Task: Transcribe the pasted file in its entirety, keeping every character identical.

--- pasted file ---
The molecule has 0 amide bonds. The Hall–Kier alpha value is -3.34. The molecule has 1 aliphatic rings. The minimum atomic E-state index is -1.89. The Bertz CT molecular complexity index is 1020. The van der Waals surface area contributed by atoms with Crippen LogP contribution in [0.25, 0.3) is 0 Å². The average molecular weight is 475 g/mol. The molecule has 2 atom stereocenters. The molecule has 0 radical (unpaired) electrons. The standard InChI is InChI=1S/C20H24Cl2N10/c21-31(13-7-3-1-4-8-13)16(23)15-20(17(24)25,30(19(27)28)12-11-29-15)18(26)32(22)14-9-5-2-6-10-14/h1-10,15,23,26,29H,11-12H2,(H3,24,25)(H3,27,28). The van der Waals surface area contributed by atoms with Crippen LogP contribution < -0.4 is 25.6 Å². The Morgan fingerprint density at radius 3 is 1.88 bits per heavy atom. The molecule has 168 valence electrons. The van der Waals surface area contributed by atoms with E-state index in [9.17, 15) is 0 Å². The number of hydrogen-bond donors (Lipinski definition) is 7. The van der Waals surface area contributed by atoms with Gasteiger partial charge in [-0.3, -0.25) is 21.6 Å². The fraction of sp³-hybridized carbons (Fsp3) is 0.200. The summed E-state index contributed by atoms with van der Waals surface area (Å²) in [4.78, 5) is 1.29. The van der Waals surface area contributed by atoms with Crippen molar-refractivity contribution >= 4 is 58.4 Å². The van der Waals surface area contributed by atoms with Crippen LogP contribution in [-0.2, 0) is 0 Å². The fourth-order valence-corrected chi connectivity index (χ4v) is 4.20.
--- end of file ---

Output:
The molecule has 0 amide bonds. The Hall–Kier alpha value is -3.34. The molecule has 1 aliphatic rings. The minimum atomic E-state index is -1.89. The Bertz CT molecular complexity index is 1020. The van der Waals surface area contributed by atoms with Crippen LogP contribution in [0.25, 0.3) is 0 Å². The average molecular weight is 475 g/mol. The molecule has 2 atom stereocenters. The molecule has 0 radical (unpaired) electrons. The standard InChI is InChI=1S/C20H24Cl2N10/c21-31(13-7-3-1-4-8-13)16(23)15-20(17(24)25,30(19(27)28)12-11-29-15)18(26)32(22)14-9-5-2-6-10-14/h1-10,15,23,26,29H,11-12H2,(H3,24,25)(H3,27,28). The van der Waals surface area contributed by atoms with Crippen LogP contribution < -0.4 is 25.6 Å². The Morgan fingerprint density at radius 3 is 1.88 bits per heavy atom. The molecule has 168 valence electrons. The van der Waals surface area contributed by atoms with E-state index in [9.17, 15) is 0 Å². The number of hydrogen-bond donors (Lipinski definition) is 7. The van der Waals surface area contributed by atoms with Gasteiger partial charge in [-0.3, -0.25) is 21.6 Å². The fraction of sp³-hybridized carbons (Fsp3) is 0.200. The summed E-state index contributed by atoms with van der Waals surface area (Å²) in [4.78, 5) is 1.29. The van der Waals surface area contributed by atoms with Crippen molar-refractivity contribution >= 4 is 58.4 Å². The van der Waals surface area contributed by atoms with Crippen LogP contribution in [-0.2, 0) is 0 Å². The fourth-order valence-corrected chi connectivity index (χ4v) is 4.20.